Last week (see above. though I cannot get the paragraphing to work!) I departed from the lectionary to preach on Luke 7:36-50, how in pride "we," like Simon, are inclinced to see "its" (7:39) instead of seeing "hers/hims/thems" (7:44)--that how we treat "outsiders" is crucial in replicating the hospitality of God. This week I return to the lectionary to preach this text, determined to deal with "insiders," folk who come to Temple with us to pray and whose only hope is in God (Lathrop)--while many of us still put our first best hope in ourselves and regard the others with contempt.

The solas of the historic Reformation speak to what will reform the heart, too, what might reform the shape and tenor of congregational life. Moreover, these images seem to help me see the Bible as a book of salvation by grace and not for me alone (Just as I am, without another plea), but also as a political tool by which God forms and reforms the people.

Wednesday, October 24, 2007

The War and This War

“It is hard to evoke the year 1940 for people who were not alive then,” writes Frederick Buechner, “the great excitement of it, the extraordinary sense of aliveness. It was the war that did it, of course. I doubt if there has ever been a war that seemed so much a struggle between the forces of light and the forces of darkness… For people born since, it must be hard to imagine a time when this country seemed so much on the side of the angels, or a cause so just…with rich and poor alike caught up in a sense of common urpose and destiny…and in a way more alive to the issues of light and darkness than it has been ever since” (The Sacred Journey, pp. 66-75).

This insight may help to explain both the success of Ken Burns’ new documentary, The War—whose rating have topped even commercial programming and especially among veteran demographics—and the way in which, for all its realism and horror, the series feels almost like an epic fairy tale, a “once upon a time” kind of story. It was then, and perhaps for the last time, when all-out war took on the mantle of holiness and purpose (Eisenhower, for instance, prepped D-Day troops for the coming invasion with the language of “crusade;” if the soldiers themselves did not at first believe it, when they liberated the death camps they many of them came to see that what they had done was in fact a kind of redemptive work.)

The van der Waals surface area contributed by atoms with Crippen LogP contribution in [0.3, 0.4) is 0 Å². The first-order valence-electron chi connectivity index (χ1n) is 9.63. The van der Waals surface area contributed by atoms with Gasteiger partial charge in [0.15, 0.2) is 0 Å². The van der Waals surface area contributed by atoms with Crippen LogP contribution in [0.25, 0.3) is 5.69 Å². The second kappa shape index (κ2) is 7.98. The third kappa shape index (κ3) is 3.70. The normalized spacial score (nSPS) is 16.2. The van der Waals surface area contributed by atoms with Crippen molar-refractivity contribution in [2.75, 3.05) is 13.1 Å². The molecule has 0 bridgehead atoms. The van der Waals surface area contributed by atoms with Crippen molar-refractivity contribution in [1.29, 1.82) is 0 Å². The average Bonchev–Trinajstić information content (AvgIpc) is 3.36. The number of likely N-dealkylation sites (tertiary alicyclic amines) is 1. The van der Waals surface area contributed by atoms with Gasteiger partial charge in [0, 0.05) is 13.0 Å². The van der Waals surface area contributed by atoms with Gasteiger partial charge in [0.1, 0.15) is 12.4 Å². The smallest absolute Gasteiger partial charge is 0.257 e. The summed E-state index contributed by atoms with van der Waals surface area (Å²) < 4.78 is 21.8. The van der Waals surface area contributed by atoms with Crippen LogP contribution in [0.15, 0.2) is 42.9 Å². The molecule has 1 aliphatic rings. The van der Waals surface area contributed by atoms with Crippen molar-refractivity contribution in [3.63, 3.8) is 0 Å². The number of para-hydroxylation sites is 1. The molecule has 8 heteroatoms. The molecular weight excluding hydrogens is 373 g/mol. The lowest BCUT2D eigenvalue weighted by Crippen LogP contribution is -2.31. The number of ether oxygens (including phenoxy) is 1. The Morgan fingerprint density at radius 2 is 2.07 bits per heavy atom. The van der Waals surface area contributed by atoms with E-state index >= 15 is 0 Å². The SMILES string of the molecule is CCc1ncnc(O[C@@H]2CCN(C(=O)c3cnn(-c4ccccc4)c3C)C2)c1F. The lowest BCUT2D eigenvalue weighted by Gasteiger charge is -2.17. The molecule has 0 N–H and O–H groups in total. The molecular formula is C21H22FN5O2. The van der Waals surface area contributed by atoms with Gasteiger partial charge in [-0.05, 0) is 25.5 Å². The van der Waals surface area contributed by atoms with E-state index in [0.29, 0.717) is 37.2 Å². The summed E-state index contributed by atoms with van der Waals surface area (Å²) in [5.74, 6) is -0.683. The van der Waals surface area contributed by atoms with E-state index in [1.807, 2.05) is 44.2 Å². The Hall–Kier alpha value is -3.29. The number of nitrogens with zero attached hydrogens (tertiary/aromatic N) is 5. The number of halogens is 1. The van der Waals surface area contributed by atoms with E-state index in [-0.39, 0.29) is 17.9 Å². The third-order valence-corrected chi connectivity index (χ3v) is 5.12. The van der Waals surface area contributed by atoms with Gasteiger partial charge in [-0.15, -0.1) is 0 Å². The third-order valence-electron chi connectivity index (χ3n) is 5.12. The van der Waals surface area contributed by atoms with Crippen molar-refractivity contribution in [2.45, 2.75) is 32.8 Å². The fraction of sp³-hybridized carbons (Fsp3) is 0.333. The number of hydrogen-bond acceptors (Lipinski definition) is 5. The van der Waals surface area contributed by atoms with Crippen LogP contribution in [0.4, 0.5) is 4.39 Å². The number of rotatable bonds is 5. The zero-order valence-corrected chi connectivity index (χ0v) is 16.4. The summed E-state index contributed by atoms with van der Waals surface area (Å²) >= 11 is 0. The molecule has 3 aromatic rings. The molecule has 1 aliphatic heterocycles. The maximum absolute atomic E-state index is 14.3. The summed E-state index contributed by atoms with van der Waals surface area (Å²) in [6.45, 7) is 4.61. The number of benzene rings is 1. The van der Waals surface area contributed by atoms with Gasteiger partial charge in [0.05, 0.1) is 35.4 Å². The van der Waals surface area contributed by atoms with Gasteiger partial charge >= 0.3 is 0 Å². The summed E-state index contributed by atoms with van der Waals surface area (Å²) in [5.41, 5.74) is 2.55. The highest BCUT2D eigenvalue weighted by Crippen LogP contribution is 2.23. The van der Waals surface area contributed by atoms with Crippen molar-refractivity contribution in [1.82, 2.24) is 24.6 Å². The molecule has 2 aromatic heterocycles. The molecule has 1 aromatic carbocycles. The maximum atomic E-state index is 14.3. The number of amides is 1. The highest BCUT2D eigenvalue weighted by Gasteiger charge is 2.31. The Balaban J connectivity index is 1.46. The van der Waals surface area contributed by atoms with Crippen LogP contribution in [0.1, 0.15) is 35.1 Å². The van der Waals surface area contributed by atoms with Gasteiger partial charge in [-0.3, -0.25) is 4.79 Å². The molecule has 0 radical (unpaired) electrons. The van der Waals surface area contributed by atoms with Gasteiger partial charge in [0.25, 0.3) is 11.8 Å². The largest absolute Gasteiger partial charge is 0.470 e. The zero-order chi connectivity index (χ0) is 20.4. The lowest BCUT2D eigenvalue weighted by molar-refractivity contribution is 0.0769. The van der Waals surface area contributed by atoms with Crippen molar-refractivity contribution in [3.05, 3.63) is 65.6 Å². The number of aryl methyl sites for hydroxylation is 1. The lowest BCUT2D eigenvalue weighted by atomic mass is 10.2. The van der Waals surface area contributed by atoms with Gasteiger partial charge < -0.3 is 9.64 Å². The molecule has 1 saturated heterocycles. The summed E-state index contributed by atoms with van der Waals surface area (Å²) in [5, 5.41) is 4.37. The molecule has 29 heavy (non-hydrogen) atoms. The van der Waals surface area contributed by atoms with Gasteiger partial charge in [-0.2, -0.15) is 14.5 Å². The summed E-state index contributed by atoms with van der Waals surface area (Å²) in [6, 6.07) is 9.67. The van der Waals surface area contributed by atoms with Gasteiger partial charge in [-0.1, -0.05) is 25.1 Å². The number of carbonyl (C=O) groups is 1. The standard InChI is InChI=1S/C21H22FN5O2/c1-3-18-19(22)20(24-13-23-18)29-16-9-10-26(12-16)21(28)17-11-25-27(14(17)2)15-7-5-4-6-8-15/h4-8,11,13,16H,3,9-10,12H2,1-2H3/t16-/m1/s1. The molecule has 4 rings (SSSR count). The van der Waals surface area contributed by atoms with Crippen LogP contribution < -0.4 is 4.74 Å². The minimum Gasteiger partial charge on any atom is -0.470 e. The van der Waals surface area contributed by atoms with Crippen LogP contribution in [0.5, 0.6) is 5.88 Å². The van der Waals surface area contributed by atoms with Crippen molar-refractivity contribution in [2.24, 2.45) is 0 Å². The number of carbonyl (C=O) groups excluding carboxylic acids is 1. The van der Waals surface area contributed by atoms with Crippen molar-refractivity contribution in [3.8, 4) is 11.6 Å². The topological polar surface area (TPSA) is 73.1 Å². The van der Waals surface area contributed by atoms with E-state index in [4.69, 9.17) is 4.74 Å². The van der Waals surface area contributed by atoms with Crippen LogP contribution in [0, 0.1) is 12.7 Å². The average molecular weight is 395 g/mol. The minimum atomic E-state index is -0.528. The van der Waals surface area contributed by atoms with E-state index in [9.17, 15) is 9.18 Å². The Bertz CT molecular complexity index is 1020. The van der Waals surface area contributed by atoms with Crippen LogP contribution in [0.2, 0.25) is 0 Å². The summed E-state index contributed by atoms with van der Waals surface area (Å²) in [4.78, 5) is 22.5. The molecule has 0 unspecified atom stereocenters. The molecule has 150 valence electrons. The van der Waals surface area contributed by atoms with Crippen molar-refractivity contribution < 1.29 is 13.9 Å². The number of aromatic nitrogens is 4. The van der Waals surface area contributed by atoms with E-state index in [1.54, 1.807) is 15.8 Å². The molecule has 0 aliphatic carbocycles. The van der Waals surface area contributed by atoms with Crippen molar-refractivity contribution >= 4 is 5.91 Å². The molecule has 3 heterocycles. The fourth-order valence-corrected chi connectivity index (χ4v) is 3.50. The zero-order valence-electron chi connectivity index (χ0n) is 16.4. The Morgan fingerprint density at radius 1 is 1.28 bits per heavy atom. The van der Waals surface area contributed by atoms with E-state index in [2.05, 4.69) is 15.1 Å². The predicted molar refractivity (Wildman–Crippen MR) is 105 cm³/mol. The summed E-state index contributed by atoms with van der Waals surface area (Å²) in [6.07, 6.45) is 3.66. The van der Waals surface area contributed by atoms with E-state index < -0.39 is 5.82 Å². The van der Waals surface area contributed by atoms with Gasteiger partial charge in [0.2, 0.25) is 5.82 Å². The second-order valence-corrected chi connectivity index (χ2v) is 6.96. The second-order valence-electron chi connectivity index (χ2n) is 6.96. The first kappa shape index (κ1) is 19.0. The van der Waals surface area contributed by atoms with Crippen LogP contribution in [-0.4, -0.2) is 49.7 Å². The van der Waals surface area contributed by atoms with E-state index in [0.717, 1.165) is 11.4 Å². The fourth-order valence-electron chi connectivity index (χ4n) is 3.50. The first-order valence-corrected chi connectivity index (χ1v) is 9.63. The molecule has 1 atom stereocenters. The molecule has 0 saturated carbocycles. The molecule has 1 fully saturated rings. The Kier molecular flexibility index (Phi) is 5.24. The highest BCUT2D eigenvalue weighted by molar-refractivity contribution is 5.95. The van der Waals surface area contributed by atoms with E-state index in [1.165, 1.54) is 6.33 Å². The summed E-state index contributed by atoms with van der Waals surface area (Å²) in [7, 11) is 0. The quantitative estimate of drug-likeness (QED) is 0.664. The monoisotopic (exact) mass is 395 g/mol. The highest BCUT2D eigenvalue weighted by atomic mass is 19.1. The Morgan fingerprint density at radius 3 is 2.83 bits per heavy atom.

The massive casualties (even “deaths per square foot of land taken,” as in the battle for Sugar Loaf Hill in Okinawa) tended only to confirmed the war’s stakes. Soon to be imprisoned at the hands of the Nazis, Bohnoeffer in 1937 suggested that when Jesus calls to his disciples, he “bids them come and die.” This particular call to arms could well have seemed a kind of divine summons in the world, this selfless service a kind of sacred vocation, and the inestimable sacrifices of blood a healing flood. At least we can say that the obedience and sacrifice of the soldiers ultimately vanquished the evil of the Axis and redeemed its remaining victims—in short, the world was cleansed of its most obvious evils.

Burns’ film stands in stark contrast to the new movie from director Paul Haggis (Crash), In the Valley of Elah, starring Tommy Lee Jones, Charlize Theron and Susan Sarandon. This film is inspired by actual events—which might mean almost anything—but it gradually comes to feel like a documentary. We follow in painful detail the complete unraveling of a long-frayed family, along with the undoing of past certainties and the exposure of a nation whose flag is raised (mistakenly at first but then intentionally) upside down.

Tommy Lee Jones plays Hank Deerfield, a career soldier and former Military Policeman—one who has believed in and lived his life by the rules. The death of his first son in previous combat has wounded but not dissuaded him. In that sense he has fared better by half than his wife Joan, played by Sarandon, who is not only deeply aggrieved but irretrievably cynical. Hank, now retired and driving a gravel truck, still polishes his shoes each night and situates them at the foot of the bed, presses his pants on the bedside to maintain the crease and later, makes his own hotel bed with military corners.

Deerfield receives a call from the base where his younger son, Mike, is stationed after a tour in Iraq. The caller says that Mike is AWOL and has 24 hours to report or be charged. Hank drives to the base-town to find him, and the search becomes a kind of tragic-heroic quest. Neither the military nor the local constabulary demonstrates any real interest in the mystery, whether from actual indifference or, as it turns out, stonewalling.

After the mutilated and burned body of his murdered son Mike is discovered, Hank begins to oversleep. His bed goes unmade. His increasingly silent grief drives him further from his already estranged wife while the gruesome death becomes a metaphor for the ways in which not only his own marriage but even the nation is sundered and seared with anger and sadness. Against Hank’s stern counsel, Joan still insists on seeing what is left of her son’s body. “Is that all?” she whispers through the window (movie viewers are on the body-side of a protective glass and read her lips.) “Is that all that is left of him?” She walks away in silence, Hank’s arm tight around her shoulder. She seems ready to collapse but turns and hugs Hank for a long moment. It is their only intimacy. Soon, he has taken her back to the airport where with a cool kiss to his cheek she departs again. She does not speak, does not look back.